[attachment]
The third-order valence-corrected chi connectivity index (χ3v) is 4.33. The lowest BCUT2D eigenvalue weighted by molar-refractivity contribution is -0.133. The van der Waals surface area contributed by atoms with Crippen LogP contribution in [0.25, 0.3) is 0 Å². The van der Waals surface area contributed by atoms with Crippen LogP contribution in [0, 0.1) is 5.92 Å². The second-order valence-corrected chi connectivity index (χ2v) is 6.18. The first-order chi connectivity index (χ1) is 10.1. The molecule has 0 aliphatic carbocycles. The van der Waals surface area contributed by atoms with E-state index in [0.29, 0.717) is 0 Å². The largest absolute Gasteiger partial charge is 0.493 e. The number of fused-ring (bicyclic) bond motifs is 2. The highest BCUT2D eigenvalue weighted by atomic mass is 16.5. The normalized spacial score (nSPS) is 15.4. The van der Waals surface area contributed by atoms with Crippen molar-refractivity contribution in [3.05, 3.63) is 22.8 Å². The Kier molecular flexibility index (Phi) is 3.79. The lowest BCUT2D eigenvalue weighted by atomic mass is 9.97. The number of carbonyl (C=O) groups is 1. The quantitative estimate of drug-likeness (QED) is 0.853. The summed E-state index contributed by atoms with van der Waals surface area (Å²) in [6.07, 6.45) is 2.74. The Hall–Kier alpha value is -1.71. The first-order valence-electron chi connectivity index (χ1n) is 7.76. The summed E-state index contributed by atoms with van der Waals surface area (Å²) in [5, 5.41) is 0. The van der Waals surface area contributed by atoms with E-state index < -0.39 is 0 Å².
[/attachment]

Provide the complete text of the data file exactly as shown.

The third-order valence-corrected chi connectivity index (χ3v) is 4.33. The lowest BCUT2D eigenvalue weighted by molar-refractivity contribution is -0.133. The van der Waals surface area contributed by atoms with Crippen LogP contribution in [0.25, 0.3) is 0 Å². The van der Waals surface area contributed by atoms with Crippen LogP contribution in [0, 0.1) is 5.92 Å². The second-order valence-corrected chi connectivity index (χ2v) is 6.18. The first-order chi connectivity index (χ1) is 10.1. The molecule has 0 aliphatic carbocycles. The van der Waals surface area contributed by atoms with E-state index in [0.29, 0.717) is 0 Å². The largest absolute Gasteiger partial charge is 0.493 e. The number of fused-ring (bicyclic) bond motifs is 2. The highest BCUT2D eigenvalue weighted by atomic mass is 16.5. The normalized spacial score (nSPS) is 15.4. The van der Waals surface area contributed by atoms with Crippen molar-refractivity contribution in [3.05, 3.63) is 22.8 Å². The Kier molecular flexibility index (Phi) is 3.79. The lowest BCUT2D eigenvalue weighted by atomic mass is 9.97. The number of carbonyl (C=O) groups is 1. The quantitative estimate of drug-likeness (QED) is 0.853. The summed E-state index contributed by atoms with van der Waals surface area (Å²) in [6.07, 6.45) is 2.74. The Hall–Kier alpha value is -1.71. The first-order valence-electron chi connectivity index (χ1n) is 7.76. The summed E-state index contributed by atoms with van der Waals surface area (Å²) in [5, 5.41) is 0. The van der Waals surface area contributed by atoms with E-state index < -0.39 is 0 Å².